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In Memoriam, Francis Barton Gummere
by [?]

I often wonder what inward pangs of laughter or despair he may have felt as he sat behind the old desk in Chase Hall and watched us file in, year after year! Callow, juvenile, ignorant, and cocksure–grotesquely confident of our own manly fulness of worldly savoir–an absurd rabble of youths, miserable flint-heads indeed for such a steel! We were the most unpromising of all material for the scholar’s eye; comfortable, untroubled middle-class lads most of us, to whom study was neither a privilege nor a passion, but only a sober and decent way of growing old enough to enter business.

We did not realize how accurately–and perhaps a trifle grimly–the strong, friendly face behind the desk was searching us and sizing us up. He knew us for what we were–a group of nice boys, too sleek, too cheerfully secure, to show the ambition of the true student. There was among us no specimen of the lean and dogged crusader of learning that kindles the eye of the master: no fanatical Scot, such as rejoices the Oxford or Cambridge don; no liquid-orbed and hawk-faced Hebrew with flushed cheek bones, such as sets the pace in the class-rooms of our large universities. No: we were a hopelessly mediocre, well-fed, satisfied, and characteristically Quakerish lot. As far as the battle for learning goes, we were pacifists–conscientious objectors.

It is doubtful whether any really great scholar ever gave the best years of his life to so meagrely equipped a succession of youngsters! I say this candidly, and it is well it should be said, for it makes apparent the true genius of Doctor Gummere’s great gift. He turned this following of humble plodders into lovers and zealots of the great regions of English letters. There was something knightly about him–he, the great scholar, who would never stoop to scoff at the humblest of us. It might have been thought that his shining gifts were wasted in a small country college, where not one in fifty of his pupils could follow him into the enchanted lands of the imagination where he was fancy-free. But it was not so. One may meet man after man, old pupils of his, who have gone on into the homely drudging rounds of business, the law, journalism–men whose faces will light up with affection and remembrance when Doctor Gummere’s name is mentioned. We may have forgotten much of our Chaucer, our Milton, our Ballads–though I am sure we have none of us forgotten the deep and thrilling vivacity of his voice reciting:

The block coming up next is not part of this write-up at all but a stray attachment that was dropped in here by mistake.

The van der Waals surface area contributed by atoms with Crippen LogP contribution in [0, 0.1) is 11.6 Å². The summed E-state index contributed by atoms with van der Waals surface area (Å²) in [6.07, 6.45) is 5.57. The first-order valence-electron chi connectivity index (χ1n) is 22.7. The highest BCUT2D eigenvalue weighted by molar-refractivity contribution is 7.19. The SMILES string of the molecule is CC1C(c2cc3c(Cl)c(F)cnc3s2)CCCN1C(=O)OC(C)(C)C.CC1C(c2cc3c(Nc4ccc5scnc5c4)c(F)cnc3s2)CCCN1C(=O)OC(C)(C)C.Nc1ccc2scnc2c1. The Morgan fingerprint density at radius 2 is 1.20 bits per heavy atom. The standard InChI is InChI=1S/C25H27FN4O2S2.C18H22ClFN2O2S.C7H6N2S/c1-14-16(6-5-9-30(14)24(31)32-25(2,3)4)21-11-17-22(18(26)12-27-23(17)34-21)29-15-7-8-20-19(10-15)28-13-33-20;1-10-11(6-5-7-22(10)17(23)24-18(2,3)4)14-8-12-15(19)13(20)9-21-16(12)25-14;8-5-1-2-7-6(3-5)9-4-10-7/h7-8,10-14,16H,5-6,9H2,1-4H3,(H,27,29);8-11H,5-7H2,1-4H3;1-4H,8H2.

O where hae ye been, Lord Randal, my son?
O where hae ye been, my handsome young man?
I hae been to the wild wood; mither, make my bed soon,
For I’m weary wi’ hunting and fain wald lie doun.

But what we learned from him lay in the very charm of his personality. It was a spell that no one in his class-room could escape. It shone from his sparkling eye; it spoke in his irresistible humour; it moved in every line of that well-loved face, in his characteristic gesture of leaning forward and tilting his head a little to one side as he listened, patiently, to whatever juvenile surmises we stammered to express. It was the true learning of which his favourite Sir Philip Sidney said:

This purifying of wit, this enriching of memory, enabling of judgment, and enlarging of conceit, which commonly we call learning, under what name soever it come forth or to what immediate end soever it be directed, the final end is to lead and draw us to as high a perfection as our degenerate souls, made worse by their clay lodgings, can be capable of.

Indeed, just to listen to him was a purifying of wit, an enriching of memory, an enabling of judgment, an enlarging of imagination. He gave us “so sweet a prospect into the way as will entice any man to enter into it.”